Now to the shooter aspect of the game. It's not done as well as other shooters in terms of balancing, but credit goes for the game trying to be as deep as an RPG and still have a lot of FPS action. You will notice that instead of there being ammo clips that make you reload or anything like that, there's a unique feature called universal ammo. Basically, this type of ammo can be used for all weapons and is tied into the future of technology just like you'd think it to be. Different rifles or weapons use up the ammo at different rates. There's a multitude of weapons to gain, and pick up from dead bodies, but nearly all of them are the typical ones you get; pistols, SMGs, shotguns, sniper rifles, rocket launchers, and the framerate-whoring flamethrower. Of course, this being the future, all these weapons look futuristic and you have the ability to modify their abilities. You can pick up weapon mods in the game that allow you to put on various useful devices like silencers, increased damage, glass destabilisers, EMP capability, increased refire rate and so on.
However, as soon as you get the sniper rifle about 9 hours into the game, then everything becomes a lot easier. All of the weapons sound great, and look nice. There are some unique additions to the grenade apartment like the scrambler grenade, that you can use to control bots, and EMP grenades. There are some situations in which you can't rely on just the rifles, so these grenades come in very handy. Nonetheless, there are some redundant weapons that you'll probably never use, like the energy blade or the flamethrower. A downside to the universal ammo feature is that the game becomes incredibly easy. No worries about your sniper rifle not having enough ammo, but then it doesn't become challenging like in other FPSs where a sniper rifle is limited in ammo and would be used in necessary situations. It's not all doom and gloom. The rocket launcher is pretty kickass, and will be your go-to weapon if you're up against those armored Templars. Not just that, but you can guide your rocket through the air in first-person mode with the alternate fire mode. And let me tell you, it's incredibly satisfying blowing someone up with their backs turned to you! If you're going for a stealthy route, you might want the energy blade, and some other melee weapons like the stun prod, but all of this is unneeded due to the fact of one thing: A.I.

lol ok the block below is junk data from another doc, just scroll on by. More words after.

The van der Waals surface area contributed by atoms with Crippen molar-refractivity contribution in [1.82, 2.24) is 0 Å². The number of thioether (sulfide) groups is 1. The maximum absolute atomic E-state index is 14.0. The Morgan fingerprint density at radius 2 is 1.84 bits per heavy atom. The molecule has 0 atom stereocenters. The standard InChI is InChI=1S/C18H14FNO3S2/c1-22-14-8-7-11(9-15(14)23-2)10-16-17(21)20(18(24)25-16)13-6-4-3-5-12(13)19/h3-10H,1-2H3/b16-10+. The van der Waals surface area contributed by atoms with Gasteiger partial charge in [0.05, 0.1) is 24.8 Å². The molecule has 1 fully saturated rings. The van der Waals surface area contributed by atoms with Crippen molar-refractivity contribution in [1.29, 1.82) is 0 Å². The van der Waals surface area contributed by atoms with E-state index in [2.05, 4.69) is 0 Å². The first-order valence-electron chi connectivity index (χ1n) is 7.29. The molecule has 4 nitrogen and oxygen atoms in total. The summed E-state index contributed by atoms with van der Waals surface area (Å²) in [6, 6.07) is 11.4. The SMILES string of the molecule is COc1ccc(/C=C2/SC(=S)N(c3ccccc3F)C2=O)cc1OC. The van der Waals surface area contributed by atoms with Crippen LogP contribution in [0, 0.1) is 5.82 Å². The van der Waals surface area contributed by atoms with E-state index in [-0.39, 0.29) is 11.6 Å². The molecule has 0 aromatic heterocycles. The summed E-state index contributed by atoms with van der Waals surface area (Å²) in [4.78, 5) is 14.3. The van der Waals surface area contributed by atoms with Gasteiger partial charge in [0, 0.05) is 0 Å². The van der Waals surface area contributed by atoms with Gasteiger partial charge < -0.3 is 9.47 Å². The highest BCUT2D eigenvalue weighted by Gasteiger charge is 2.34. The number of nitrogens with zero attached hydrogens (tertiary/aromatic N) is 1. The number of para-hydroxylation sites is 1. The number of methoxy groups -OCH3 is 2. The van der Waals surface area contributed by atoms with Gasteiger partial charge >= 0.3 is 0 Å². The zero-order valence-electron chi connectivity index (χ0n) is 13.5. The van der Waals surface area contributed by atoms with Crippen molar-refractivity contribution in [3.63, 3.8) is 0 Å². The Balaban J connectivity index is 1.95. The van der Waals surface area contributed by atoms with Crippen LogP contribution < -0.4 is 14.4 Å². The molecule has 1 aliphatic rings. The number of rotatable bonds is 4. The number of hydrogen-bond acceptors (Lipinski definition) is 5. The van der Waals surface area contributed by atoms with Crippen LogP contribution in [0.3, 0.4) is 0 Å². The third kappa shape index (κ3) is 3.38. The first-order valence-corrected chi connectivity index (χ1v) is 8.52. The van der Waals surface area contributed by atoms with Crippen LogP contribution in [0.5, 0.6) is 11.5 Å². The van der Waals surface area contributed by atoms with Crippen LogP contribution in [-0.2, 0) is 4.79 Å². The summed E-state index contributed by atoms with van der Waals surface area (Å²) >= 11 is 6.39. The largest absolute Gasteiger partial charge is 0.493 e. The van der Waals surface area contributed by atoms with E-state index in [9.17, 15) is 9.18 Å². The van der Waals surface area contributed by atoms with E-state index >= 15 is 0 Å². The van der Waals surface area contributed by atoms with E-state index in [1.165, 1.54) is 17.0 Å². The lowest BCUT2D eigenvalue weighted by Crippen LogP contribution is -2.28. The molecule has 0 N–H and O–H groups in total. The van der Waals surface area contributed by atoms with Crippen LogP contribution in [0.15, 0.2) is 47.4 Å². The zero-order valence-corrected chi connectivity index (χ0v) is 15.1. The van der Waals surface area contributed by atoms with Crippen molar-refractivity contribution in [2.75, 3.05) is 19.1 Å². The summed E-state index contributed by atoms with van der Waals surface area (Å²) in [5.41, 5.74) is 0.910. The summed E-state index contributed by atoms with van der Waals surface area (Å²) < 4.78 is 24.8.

The Artificial Intelligence is, for a word, terrible. What you might associate with AI in most shooters has no relevance here. None of the enemies will ever take cover, and they'll never take any initiative other than being your trigger happy pawns. Their only routine is staying where they are, and strafing sometimes. When you're shooting at them, they shoot back, instead of doing anything else. If every single Templar and Order person wasn't carrying a SMG, this would be a long walk in the park. You'll probably never die in a fight with human enemies, although the bots give a decent challenge. In order to defeat most bots, shooting them will not do. Invest in some stealthy biomod powers, like Thermal Masking or Bot Domination if you want to challenge a Gatling gun or rocket launching turret. The only real challenge in the game comes at the critical point of the game when a new enemy form is introduced; the power-armored Templars. Just by looking at them, you know you don't want to mess with them. They're suited up with intimidating Mechanical suits, ala Robocop. They're completely invulnerable to most weapons, and their only weak spot is a tiny triangle on their back which is very hard to hit because they're always moving, unlike most retarded enemies. To have more insult, they have the most powerful weapons in the game, being equipped with Mag Rails, Flamethrowers, and Rocket Launchers. The first time you get your hands on a rocket launcher is through killing one of these enemies. They're not exactly intelligent, but when you're facing a bunch of them in one place, and with those rocket launchers, you certainly don't want to charge in unless you have a very well thought out plan. This is the part in the game where you actually need to use strategy to get past them, and it can be either incredibly frustrating or rewarding if you like tactics in a game.